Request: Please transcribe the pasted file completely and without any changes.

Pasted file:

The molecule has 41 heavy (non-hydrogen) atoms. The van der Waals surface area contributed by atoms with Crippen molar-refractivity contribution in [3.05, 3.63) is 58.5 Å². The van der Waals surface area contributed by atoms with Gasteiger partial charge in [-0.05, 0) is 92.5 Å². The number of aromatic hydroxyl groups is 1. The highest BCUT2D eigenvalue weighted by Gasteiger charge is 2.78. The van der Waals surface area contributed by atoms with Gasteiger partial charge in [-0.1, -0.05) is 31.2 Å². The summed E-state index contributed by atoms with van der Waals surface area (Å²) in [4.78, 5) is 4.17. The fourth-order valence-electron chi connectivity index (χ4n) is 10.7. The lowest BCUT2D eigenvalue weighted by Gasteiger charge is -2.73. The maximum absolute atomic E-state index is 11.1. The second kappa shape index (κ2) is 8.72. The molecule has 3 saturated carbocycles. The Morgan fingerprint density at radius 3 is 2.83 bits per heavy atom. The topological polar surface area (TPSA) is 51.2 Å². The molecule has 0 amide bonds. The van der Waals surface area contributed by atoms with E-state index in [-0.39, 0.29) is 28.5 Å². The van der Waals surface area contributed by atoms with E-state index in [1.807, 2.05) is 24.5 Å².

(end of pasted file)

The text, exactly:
The molecule has 41 heavy (non-hydrogen) atoms. The van der Waals surface area contributed by atoms with Crippen molar-refractivity contribution in [3.05, 3.63) is 58.5 Å². The van der Waals surface area contributed by atoms with Gasteiger partial charge in [-0.05, 0) is 92.5 Å². The number of aromatic hydroxyl groups is 1. The highest BCUT2D eigenvalue weighted by Gasteiger charge is 2.78. The van der Waals surface area contributed by atoms with Gasteiger partial charge in [-0.1, -0.05) is 31.2 Å². The summed E-state index contributed by atoms with van der Waals surface area (Å²) in [4.78, 5) is 4.17. The fourth-order valence-electron chi connectivity index (χ4n) is 10.7. The lowest BCUT2D eigenvalue weighted by Gasteiger charge is -2.73. The maximum absolute atomic E-state index is 11.1. The second kappa shape index (κ2) is 8.72. The molecule has 3 saturated carbocycles. The Morgan fingerprint density at radius 3 is 2.83 bits per heavy atom. The topological polar surface area (TPSA) is 51.2 Å². The molecule has 0 amide bonds. The van der Waals surface area contributed by atoms with E-state index in [-0.39, 0.29) is 28.5 Å². The van der Waals surface area contributed by atoms with E-state index in [1.807, 2.05) is 24.5 Å².